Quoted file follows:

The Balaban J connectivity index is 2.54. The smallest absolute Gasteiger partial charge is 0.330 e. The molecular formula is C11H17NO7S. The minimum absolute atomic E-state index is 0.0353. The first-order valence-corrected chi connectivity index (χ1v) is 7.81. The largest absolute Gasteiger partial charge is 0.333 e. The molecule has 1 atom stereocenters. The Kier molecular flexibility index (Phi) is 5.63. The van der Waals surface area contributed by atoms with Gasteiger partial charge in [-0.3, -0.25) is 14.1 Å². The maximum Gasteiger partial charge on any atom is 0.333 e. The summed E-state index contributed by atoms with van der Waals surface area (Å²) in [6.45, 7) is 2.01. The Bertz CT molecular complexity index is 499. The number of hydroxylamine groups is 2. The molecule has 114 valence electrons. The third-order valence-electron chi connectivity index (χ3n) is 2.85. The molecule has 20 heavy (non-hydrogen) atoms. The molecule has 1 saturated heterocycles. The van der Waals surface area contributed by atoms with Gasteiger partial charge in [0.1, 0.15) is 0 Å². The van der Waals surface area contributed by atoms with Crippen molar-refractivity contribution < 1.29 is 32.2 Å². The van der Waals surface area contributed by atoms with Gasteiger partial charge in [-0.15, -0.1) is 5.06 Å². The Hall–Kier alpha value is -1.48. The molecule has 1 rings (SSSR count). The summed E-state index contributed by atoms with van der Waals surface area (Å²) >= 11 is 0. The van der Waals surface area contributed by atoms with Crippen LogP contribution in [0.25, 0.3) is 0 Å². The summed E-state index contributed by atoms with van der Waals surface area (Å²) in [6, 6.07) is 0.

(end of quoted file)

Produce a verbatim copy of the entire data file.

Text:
The Balaban J connectivity index is 2.54. The smallest absolute Gasteiger partial charge is 0.330 e. The molecular formula is C11H17NO7S. The minimum absolute atomic E-state index is 0.0353. The first-order valence-corrected chi connectivity index (χ1v) is 7.81. The largest absolute Gasteiger partial charge is 0.333 e. The molecule has 1 atom stereocenters. The Kier molecular flexibility index (Phi) is 5.63. The van der Waals surface area contributed by atoms with Gasteiger partial charge in [-0.3, -0.25) is 14.1 Å². The maximum Gasteiger partial charge on any atom is 0.333 e. The summed E-state index contributed by atoms with van der Waals surface area (Å²) in [6.45, 7) is 2.01. The Bertz CT molecular complexity index is 499. The number of hydroxylamine groups is 2. The molecule has 114 valence electrons. The third-order valence-electron chi connectivity index (χ3n) is 2.85. The molecule has 20 heavy (non-hydrogen) atoms. The molecule has 1 saturated heterocycles. The van der Waals surface area contributed by atoms with Gasteiger partial charge in [0.1, 0.15) is 0 Å². The van der Waals surface area contributed by atoms with Crippen molar-refractivity contribution < 1.29 is 32.2 Å². The van der Waals surface area contributed by atoms with Gasteiger partial charge in [-0.15, -0.1) is 5.06 Å². The Hall–Kier alpha value is -1.48. The molecule has 1 rings (SSSR count). The summed E-state index contributed by atoms with van der Waals surface area (Å²) >= 11 is 0. The van der Waals surface area contributed by atoms with Crippen LogP contribution in [0.25, 0.3) is 0 Å². The summed E-state index contributed by atoms with van der Waals surface area (Å²) in [6, 6.07) is 0.